Along the borders of Lake Charles.

A relaxing morning along the borders of Lake Charles. Photo © faungg, licensed Creative Commons Attribution No-Derivatives.

To escape the hustle and bustle of the country’s fourth-largest city, Houstonians and visitors often take a quick jaunt to Brenham (population 15,716), a quaint nearby Main Street community. Located about 75 miles northwest of Houston, this historical town is famous for producing the “best ice cream in the country” at Blue Bell Creameries (1101 S. Blue Bell Rd., 979/830-2197, tours held at 10am, 11am, 1pm, 1:30pm, 2pm, 2:30pm Mon.-Fri., $5 adults, $3 children and seniors). A highlight is seeing the enormous processing machines with tubes and conveyer belts methodically churning out a carton’s worth of ice cream. You’ll feel like you’re viewing a real-life episode of the Food Network’s Unwrapped. Even more appealing are the free samples waiting at the end of the tour.

To get a feel for Brenham’s small-town past, drop by the Brenham Heritage Museum (105 S. Market St., 979/830-8445, 1pm-4pm Wed., 10am-4pm Thurs.-Sat.). Experience the community’s memorable tales through historical artifacts and photos in a 1915 Classical Revival post office. Next door, visitors are drawn to a rare 1879 Silsby steam-powered horse-drawn fire engine. Just down the street, melodic sounds beckon from Fireman’s Park, featuring an early 20th-century antique merry-go-round that still works.

Another popular destination in Brenham is Ellison’s Greenhouses (2107 E. Stone St., 979/836-0084, 8am-6pm Mon.-Fri., 10am-5pm Sat.-Sun.). Advertised as the only commercial wholesale greenhouse in Texas allowing public tours, Ellison’s offers five acres of greenhouses producing annual crops of flowers and vegetables for the picking. Smaller greenhouses are filled seasonally with poinsettias, tulips, and lilies.

Even if they aren’t rewarded with winnings, visitors to Lake Charles have the good fortune of experiencing fine casinos and decent food.Heading in the opposite direction, Lake Charles, Louisiana, (population 71,933) offers locals and travelers an opportunity to visit another state and, perhaps more importantly, gamble. Although advertisements and websites will attempt to paint Lake Charles as a family-friendly destination (similar to Las Vegas’s approach in the 1990s), the main reason most visitors make the trek is to play “games of chance” and see live performances. Because Texas lawmakers are apparently concerned gambling will sully its residents, fans of this “illicit” activity are forced to spend their money across the state line.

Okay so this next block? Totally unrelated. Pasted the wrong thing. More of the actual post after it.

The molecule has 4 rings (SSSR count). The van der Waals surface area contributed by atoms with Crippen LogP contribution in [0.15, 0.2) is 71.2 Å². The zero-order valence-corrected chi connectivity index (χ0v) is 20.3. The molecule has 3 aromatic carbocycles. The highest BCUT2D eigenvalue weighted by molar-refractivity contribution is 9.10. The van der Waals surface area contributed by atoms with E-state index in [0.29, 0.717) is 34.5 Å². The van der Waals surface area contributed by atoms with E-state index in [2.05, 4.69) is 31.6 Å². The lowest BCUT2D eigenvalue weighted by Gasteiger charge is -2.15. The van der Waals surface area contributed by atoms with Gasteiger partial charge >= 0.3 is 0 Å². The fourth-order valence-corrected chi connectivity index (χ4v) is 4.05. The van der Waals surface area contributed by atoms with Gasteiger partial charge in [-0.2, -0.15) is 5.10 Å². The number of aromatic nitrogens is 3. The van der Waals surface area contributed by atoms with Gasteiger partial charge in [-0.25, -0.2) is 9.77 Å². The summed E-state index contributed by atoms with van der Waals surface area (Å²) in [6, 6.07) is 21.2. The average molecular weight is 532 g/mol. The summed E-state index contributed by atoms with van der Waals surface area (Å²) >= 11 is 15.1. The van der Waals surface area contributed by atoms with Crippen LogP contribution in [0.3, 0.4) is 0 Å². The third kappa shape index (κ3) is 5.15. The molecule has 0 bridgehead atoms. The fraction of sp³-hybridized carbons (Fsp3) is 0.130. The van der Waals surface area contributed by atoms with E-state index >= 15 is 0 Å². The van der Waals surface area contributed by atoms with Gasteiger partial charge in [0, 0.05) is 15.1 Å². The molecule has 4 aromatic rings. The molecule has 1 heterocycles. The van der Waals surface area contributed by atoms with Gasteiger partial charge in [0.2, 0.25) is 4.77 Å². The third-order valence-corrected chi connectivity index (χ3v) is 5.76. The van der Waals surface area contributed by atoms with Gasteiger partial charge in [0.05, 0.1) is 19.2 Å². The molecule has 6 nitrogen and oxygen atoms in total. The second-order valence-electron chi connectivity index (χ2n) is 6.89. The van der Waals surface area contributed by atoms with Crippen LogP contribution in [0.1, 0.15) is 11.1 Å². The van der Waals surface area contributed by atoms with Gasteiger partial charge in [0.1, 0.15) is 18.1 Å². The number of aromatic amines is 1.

Even if they aren’t rewarded with winnings, visitors to Lake Charles have the good fortune of experiencing fine casinos and decent food. The most popular casino (deservedly so) is L’Auberge du Lac Hotel & Casino (337/395-7777, rooms start at $119). Boasting nearly 1,000 rooms on 26 floors (reportedly the tallest building between Houston and Baton Rouge), the L’Auberge is surprisingly elegant for rural southwestern Louisiana. Featuring stylish design and comfortable rooms, the casino and hotel is the closest thing to Las Vegas available in these parts, offering a luxury spa, golf club, and entertainment (past performers include Jay Leno, Willie Nelson, and Lionel Richie). The casino itself is located on a riverboat, with blackjack, craps, and 1,600 slot machines drawing the biggest crowds.

For those who may not actually want to spend their entire visit on a riverboat, several cultural attractions are available in the Lake Charles area. The centerpiece is the Arts & Humanities Council of Southwest Louisiana’s Central School Arts and Humanities Center (809 Kirby St., 337/439-2787, 9am-5pm Mon.-Fri.). Located in the pleasant Charpentier District, the stately historic building offers studios, galleries, and performance spaces.

The city’s largest museum is Imperial Calcasieu Museum (204 West Sallier St., 337/439-3797, 10am-5pm Tues.-Sat.). The facility features a permanent historical exhibit and an impressive art gallery. Another highlight is the Sallier oak tree, which is more than 400 years old.

Excerpted from the First Edition of Moon Houston & the Texas Gulf Coast.